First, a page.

While FMT is a standard method for CDI treatment, factors governing success remain unclear; and there is still at least an 8% failure rate for CDI, and much higher failure rates for other diseases [4]. Host-donor matching is known to play a role in engraftment success for CDI and other diseases [5, 6]. As reviewed by Wilson et al [4], success depends on the composition, and especially diversity, of the microbiome in the donor, and as such certain donors could have particularly engraftable feces. In short, careful selection of a donor may impact engraftment success and thus clinical efficacy.

The ability to measure engraftment can be useful for guidance in donor selection and in evaluating success of FMT therapy. Engraftment could be measured as similarity of species between stools of recipient and donor, post-FMT. Next-generation sequencing (NGS) represents an efficient high-throughput method of sequencing deoxyribonucleic acid (DNA) [7], including bacterial DNA in stool. Metagenomic shotgun analysis [8] allows this sequence information to be analyzed for determining strains of bacteria present. We present a method by which NGS was successfully used to sequence donor and recipient stool microbial DNA, with bacterial species level resolution, and thereby distinguish successful from unsuccessful transplant engraftments. We also observed lack of engraftment and clinical success only in the patient most divergent in pre-FMT diversity from the donor.

Materials and Methods▴Top 

Fecal transplant methods

FMT transplant material (TM) was obtained from healthy donor stool bank and stored in -80 °C freezer until the transplant procedure. All three patients were scheduled for FMT based on recurrence of CDI. After third recurrence, patients were given vancomycin 500 mg orally three times a day for 10 days. On day 11, prior to colonoscopy, they were given a standard bowel preparation. Colonoscopy was performed with patients receiving propofol. The colonoscope was inserted to the cecum, and 300 mL of TM was infused directly into the cecum avoiding the terminal ileum. Patients recovered in Trendelenburg position for 30 min to pool the TM in the proximal colon, followed by 2 mg of Lomotil and 10 mg of Bentyl to hold solution longer. Post-FMT, patients were told to avoid greens and dairy for 1 month.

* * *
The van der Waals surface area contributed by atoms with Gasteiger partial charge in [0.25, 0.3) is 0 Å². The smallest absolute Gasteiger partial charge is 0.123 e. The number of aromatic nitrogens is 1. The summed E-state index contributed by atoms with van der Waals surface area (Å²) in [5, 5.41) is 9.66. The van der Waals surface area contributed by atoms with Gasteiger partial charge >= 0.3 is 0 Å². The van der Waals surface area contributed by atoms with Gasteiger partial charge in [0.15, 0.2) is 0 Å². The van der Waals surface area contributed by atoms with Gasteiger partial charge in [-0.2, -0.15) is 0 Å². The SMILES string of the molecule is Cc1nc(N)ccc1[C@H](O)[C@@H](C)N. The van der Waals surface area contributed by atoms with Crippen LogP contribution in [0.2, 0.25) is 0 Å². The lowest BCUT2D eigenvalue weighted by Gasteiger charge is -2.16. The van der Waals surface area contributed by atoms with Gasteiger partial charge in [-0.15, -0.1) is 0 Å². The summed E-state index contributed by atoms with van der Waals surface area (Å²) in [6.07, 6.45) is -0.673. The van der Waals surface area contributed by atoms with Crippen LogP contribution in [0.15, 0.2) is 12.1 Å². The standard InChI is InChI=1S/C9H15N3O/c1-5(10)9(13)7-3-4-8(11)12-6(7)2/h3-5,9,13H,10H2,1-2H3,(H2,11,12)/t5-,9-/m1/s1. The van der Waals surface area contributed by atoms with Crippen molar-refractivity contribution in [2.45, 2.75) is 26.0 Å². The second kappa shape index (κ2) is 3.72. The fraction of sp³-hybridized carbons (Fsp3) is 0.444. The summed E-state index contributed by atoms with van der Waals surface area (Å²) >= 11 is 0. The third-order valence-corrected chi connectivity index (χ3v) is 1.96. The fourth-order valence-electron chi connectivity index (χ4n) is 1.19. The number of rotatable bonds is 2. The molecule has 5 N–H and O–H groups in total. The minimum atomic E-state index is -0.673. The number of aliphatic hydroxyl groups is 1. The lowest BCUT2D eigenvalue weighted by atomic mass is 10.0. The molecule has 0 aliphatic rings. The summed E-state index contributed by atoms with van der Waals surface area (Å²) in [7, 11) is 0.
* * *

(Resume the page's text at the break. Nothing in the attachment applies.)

NGS

First, NGS was performed (n = 7) on fecal samples from three study participants and one donor sample from one donor individual, using the methods outlined previously [9]. Patient stools were collected both prior to and 1 month after FMT. From the stool specimens, DNA was extracted utilizing the Qiagen PowerFecal DNA Kit from 200 mL of stool material that was suspended in the DNA/ribonucleic acid (RNA) Shield stabilization solution present in the Zymo collection vials. Zymo’s DNA/RNA Shield is designed to preserve nucleic acid genetic integrity and prevent degradation at ambient temperature for > 1 month, or > -20 °C indefinitely purified DNA was then quantified and normalized for downstream library fabrication utilizing shotgun methodology [8]. Prepared and indexed libraries were subsequently pooled and sequenced with Illumina’s NextSeq 500/550 High-Output v2.5 300 cycle kiton the Illumina NextSeq 550 System.

Next, DNA sequences were analyzed and compared, in terms of species present, in recipients vs. donors using metagenomic sequencing analysis. Sample FASTQ files were analyzed with downstream bioinformatics to profile the microbial communities from metagenomic sequencing data. Specifically, sequencing acceptance criteria were a Q-score (AQ30) 75%, cluster density between 120 and 240 K/mm2, and clusters passing filter (PF%) 80%. Following successful NGS QC, sequences were then mapped utilizing the sequencing alignment tool in One Codex’s bioinformatics analysis pipeline. Diversity analyses were performed to characterize the intestinal microbiota of the study participants. The metagenomic analyses included the principal component analysis (PCA), Bray-Curtis dissimilarity matrix, and the Simpson and Shannon diversity indexes.

Ethics statements

All subjects provided informed consents. This study was approved by New England Institutional Review Board. This study was conducted in compliance with common ethical standards on human subjects and with the Helsinki Declaration.

Results▴Top 

Seven samples were sequenced (the donor and three patients, each before and after transplant), then species present were compared between donor and recipient. Higher similarity of recipient species population post-FMT to the donor is indicative of a more successful engraftment.